Remove Freight Remove Inventory Remove Manufacturing Procurement Remove Oakland

Webinar Q&A: Answers to 8 Common Freight Market Questions

CH Robinson Logistics

webinar, we provided an in-depth analysis of current supply and demand trends in the North American freight market. The strong economic recovery and need to rebuild retail inventory creates high out-of-season demand in port cities. Once sales rebalance, will inventory follow?

This Week in Logistics News (April 23 – 29)

Logistics Viewpoints

Amazon announces new changes to inventory limits. USDA funding supports Port of Oakland pop-up container yard. Bank of America sounding the alarm on collapsing freight demand. Trucking demand is “near freight recession levels,” according to Bank of America.


Sign Up for our Newsletter

This site is protected by reCAPTCHA and the Google Privacy Policy and Terms of Service apply.

Tender rejections moving atypically prior to holiday

The Supply Chain Journal

As we head into an extended weekend, many of the typical pre-holiday freight trends are playing out. The movements can be attributed to shippers both pulling freight forward before the holiday (and end of the month), and pushing lead times out for other shipments to after the weekend.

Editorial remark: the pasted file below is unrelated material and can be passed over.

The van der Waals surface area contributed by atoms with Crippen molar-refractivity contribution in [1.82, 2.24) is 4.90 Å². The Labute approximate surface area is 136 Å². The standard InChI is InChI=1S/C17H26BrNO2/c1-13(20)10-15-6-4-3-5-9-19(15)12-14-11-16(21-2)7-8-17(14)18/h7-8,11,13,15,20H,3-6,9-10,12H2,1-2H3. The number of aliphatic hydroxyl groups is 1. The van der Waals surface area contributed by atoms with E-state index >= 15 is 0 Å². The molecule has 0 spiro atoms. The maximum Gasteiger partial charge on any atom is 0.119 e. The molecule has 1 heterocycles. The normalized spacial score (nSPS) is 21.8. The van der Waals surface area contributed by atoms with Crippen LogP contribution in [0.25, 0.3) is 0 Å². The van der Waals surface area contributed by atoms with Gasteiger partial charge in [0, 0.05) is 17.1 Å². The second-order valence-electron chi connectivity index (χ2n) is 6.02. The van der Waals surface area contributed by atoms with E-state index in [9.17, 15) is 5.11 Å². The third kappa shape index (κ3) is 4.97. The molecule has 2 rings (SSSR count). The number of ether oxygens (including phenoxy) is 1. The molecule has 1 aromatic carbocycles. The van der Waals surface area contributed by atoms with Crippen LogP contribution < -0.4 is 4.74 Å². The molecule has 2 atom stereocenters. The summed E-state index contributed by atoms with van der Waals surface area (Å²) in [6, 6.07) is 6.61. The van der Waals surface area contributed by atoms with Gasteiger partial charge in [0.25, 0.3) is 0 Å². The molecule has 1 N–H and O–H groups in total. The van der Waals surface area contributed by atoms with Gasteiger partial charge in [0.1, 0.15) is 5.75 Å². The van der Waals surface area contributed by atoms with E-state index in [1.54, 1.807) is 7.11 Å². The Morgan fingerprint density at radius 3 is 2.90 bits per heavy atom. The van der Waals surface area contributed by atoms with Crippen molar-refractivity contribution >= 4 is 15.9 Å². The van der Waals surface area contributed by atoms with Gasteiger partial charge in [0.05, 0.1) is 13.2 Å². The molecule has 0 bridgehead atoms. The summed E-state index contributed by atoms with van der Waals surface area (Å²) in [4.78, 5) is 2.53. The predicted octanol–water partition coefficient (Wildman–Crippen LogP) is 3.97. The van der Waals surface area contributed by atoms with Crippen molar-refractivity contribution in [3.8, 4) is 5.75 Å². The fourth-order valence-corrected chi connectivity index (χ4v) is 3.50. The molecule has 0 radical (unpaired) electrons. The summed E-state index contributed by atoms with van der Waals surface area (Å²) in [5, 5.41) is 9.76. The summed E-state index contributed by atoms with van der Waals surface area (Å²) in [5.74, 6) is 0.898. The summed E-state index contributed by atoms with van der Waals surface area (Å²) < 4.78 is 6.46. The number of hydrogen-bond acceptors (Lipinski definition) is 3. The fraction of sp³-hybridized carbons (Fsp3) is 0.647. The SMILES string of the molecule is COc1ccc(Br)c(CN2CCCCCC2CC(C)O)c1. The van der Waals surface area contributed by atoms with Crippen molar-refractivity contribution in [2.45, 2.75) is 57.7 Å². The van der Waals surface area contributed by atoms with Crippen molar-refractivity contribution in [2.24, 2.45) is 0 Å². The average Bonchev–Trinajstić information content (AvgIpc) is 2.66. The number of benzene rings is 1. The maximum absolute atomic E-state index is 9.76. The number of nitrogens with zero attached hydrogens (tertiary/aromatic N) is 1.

Relative reefer capacity at loosest point since mid-September

The Supply Chain Journal

Only amid the last-minute freight rush in the weeks leading up to Christmas 2020 was OTVI ever higher. As I wrote last week, we saw typical freight activity in the days leading up to the holiday, as tender lead times expanded and tender volumes rose. Manufacturing.

Letter from the CEO: Coronavirus Market Update


Spot market rates are increasing for freight going from Mexico to the California, Washington, and Oregon areas. Carmakers and electronic manufacturers in South Korea and Japan are reporting production line shutdowns. Letter from the CEO: Coronavirus Market Update.

Are you shipping me?!? $32,000 container move from China to LA

The Supply Chain Journal

Purchasing ocean transportation has become so expensive that many companies with lower-value commodities can’t afford to import anymore, analysts and logisticians say. Source: SEKO Logistics). “We’re Quite literally manufacturing is returning to the U.S.

Importers lost their pricing power. How should they adapt?

The Supply Chain Journal

Before joining Sea-Intelligence in December, Gutschmidt worked on both sides of the fence: bringing ocean carrier knowledge to the table from his years as a Maersk executive and shipper insight from his time as global head of freight at Nestle. The urge to upsize inventories.